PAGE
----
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CAN rejects CAMA, says govt cannot control churches

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The Christian Association of Nigeria (CAN), the umbrella body of Christians in Nigeria has rejected the Companies and Allied Matters Act, 2020 recently signed into law in Nigeria on the ground that it would stifle the life of the church and place it on the same pedestal as a secular institution under secular control.

The new CAMA was signed into law by President Muhammadu Buhari on August 7 after its passage by the National Assembly to replace the 1990 CAMA.

Specifically, the Christian association is against Section 839 (1) and (2) which empowers the supervising minister “to suspend trustees of an association and appoint the interim managers to manage the affairs of the association for some given reasons”.

In a statement on Thursday by CAN President, Rev. Samson Ayokunle titled “Christian Association of Nigeria (CAN) rejects CAMA completely” released by his Special Assistant on Media and Communications, Adebayo Oladeji, he said any insistence by the federal government to go ahead with the implementation of the law amounts to a declaration of war on the church.

The statement reads: “The leadership of the Christian Association of Nigeria rejects outrightly the Companies and Allied Matters Act, 2020 that was assented to by President Buhari recently.

“The law, to say the least, is unacceptable, ungodly, reprehensible, and an ill-wind that blows no one any good. It’s a time bomb waiting to explode.

“While we are not against the government fighting corruption wherever it may be found, yet, we completely reject the idea of bringing the church, which is technically grouped among the NGOs, under the control of the government. The Church cannot be controlled by the government by the government because of its spiritual responsibilities and obligations.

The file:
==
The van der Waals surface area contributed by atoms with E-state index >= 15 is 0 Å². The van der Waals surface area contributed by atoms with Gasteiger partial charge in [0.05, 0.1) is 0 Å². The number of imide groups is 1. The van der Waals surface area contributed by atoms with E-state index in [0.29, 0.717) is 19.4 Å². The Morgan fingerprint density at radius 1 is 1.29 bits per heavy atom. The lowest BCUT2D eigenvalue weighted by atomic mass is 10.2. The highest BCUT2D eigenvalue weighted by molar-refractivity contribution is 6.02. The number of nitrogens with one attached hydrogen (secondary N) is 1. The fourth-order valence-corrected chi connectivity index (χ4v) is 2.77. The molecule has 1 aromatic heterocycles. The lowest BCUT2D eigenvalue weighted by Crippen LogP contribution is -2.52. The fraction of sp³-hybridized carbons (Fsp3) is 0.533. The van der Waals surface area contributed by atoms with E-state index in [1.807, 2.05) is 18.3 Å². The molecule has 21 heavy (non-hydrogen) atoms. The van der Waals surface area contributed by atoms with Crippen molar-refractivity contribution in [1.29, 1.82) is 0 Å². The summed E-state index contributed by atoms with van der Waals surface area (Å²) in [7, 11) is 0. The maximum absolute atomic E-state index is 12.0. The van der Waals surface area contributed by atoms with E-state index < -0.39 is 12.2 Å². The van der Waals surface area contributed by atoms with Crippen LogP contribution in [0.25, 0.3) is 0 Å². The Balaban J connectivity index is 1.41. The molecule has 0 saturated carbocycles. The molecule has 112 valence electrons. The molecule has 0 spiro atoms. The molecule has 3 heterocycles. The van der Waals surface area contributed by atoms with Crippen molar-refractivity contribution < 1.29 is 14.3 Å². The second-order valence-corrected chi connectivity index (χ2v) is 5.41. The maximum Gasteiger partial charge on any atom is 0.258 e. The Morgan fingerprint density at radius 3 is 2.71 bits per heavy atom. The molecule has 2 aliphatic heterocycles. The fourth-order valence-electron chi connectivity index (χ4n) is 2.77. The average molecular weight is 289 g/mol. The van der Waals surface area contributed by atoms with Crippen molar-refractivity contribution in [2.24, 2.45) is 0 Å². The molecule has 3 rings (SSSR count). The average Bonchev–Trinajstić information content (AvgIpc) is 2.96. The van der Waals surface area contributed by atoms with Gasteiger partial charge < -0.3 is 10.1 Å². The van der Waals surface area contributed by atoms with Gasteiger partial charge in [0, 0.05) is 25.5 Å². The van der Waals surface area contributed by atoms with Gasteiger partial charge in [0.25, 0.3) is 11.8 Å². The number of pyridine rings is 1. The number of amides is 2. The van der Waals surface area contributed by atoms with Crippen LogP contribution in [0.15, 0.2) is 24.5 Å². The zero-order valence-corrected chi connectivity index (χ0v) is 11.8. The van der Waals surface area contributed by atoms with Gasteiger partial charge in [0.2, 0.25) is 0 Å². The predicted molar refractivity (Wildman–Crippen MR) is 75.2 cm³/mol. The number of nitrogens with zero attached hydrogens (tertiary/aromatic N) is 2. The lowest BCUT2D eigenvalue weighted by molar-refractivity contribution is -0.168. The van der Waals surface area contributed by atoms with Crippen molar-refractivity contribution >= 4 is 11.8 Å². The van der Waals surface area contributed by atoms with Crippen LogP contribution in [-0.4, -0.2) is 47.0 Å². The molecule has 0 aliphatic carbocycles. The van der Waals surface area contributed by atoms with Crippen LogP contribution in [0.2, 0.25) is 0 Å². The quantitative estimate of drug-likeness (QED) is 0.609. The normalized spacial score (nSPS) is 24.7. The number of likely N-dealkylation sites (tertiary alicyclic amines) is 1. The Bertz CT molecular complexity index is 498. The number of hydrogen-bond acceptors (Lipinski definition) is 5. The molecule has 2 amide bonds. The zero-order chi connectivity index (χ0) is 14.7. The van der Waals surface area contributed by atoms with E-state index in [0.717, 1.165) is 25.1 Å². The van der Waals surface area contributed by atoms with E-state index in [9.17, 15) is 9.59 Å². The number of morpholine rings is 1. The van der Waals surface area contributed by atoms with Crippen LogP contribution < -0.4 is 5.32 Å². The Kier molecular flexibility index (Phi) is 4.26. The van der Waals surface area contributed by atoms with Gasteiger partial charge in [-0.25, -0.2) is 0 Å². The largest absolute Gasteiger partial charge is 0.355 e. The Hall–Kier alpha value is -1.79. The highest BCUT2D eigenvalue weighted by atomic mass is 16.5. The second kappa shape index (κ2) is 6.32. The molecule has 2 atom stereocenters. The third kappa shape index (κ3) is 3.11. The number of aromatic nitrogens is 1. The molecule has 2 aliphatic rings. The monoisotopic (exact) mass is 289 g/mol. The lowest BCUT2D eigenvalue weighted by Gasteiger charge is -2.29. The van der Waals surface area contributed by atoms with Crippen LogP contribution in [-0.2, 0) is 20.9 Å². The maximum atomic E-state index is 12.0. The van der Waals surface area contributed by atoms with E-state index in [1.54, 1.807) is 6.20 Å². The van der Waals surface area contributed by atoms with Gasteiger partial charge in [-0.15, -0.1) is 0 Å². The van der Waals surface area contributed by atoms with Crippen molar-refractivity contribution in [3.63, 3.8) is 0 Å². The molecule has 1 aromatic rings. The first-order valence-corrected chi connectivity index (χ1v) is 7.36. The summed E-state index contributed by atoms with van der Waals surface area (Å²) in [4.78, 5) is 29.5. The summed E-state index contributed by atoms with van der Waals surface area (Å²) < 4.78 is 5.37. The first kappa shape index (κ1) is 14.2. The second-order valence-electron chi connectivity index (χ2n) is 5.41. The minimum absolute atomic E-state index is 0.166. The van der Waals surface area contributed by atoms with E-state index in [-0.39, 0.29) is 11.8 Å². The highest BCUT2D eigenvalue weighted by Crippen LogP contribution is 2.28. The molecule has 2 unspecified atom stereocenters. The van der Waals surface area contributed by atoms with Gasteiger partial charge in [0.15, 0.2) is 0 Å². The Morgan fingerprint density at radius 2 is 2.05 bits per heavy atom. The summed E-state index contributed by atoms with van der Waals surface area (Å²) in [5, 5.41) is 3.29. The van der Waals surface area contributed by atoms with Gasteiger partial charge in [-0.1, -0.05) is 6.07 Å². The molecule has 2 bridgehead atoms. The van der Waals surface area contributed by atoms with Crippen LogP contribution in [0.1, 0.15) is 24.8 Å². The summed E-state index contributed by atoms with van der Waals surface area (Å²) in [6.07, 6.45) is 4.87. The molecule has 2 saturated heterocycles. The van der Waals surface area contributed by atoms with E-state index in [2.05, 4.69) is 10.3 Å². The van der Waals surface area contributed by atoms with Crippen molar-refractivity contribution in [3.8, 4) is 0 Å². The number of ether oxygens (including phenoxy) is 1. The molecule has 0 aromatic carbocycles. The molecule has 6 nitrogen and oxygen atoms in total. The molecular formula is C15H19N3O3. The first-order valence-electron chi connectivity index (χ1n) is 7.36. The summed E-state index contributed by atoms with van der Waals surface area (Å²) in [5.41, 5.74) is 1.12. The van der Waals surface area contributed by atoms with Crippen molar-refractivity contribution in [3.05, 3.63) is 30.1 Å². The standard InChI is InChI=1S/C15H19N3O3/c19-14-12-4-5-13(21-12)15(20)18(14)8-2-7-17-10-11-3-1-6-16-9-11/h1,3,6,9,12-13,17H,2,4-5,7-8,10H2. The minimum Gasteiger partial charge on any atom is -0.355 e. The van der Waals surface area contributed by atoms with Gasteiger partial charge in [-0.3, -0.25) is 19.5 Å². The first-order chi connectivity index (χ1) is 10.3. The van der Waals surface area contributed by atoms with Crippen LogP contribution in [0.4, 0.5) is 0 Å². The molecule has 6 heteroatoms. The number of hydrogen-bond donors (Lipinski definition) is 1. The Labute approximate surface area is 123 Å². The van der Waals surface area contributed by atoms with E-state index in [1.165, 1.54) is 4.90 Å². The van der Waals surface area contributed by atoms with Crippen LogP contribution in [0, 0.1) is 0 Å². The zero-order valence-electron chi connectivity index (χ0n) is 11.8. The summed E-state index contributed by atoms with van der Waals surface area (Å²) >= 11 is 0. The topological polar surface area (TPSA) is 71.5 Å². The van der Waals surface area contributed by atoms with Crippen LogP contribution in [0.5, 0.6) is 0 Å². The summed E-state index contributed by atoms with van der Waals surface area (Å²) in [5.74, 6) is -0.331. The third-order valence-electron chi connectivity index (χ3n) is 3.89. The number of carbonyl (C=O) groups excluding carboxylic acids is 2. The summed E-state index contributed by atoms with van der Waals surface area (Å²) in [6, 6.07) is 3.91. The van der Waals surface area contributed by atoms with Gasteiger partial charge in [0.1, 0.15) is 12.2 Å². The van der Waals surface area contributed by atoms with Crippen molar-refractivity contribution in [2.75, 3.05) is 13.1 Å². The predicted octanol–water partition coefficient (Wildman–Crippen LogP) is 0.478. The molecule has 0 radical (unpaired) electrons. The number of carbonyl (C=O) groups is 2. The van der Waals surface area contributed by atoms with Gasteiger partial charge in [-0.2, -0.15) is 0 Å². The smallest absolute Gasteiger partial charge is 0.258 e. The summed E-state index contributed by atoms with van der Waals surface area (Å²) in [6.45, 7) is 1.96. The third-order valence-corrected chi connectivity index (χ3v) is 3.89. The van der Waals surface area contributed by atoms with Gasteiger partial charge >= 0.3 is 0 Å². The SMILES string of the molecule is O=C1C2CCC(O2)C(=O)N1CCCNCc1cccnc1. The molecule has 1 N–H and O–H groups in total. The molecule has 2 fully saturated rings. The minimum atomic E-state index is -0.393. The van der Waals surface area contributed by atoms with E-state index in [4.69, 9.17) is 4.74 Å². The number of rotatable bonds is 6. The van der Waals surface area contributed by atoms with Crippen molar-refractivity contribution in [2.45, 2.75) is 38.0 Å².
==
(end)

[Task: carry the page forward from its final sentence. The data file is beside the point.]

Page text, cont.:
“How can the government sack the trustees of a church which it contributed no dime to establish? How can a secular and political minister be the final authority on affairs and management of another institution which is not political? How can a non-Christian head of government ministry be the one to determine the running of the church? It’s an invitation to trouble that the government does not have the power to manage.

“The government should face the business of providing infrastructure for the people. Let them focus on better health provision, food, education, adequate security and employment. The government should not be a busy body on a matter that does not belong to it. The government does not have the technical expertise to run the church of God because it’s spiritual in nature.

“If the government is bent on imposing a law on us which the entire Church in Nigeria is against, then, they have declared war on Christianity and the agenda to destroy the church which we have spoken against before now is coming to the open more clearly. if you cannot give us good amenities of life, we would not allow you to take away our liberty to worship our maker,”, the statement said.

It, therefore, called on President Buhari “to stop the implementation of the obnoxious and ungodly law until religious institutions are exempted from it” and “return the law to the National Assembly for immediate amendment.”

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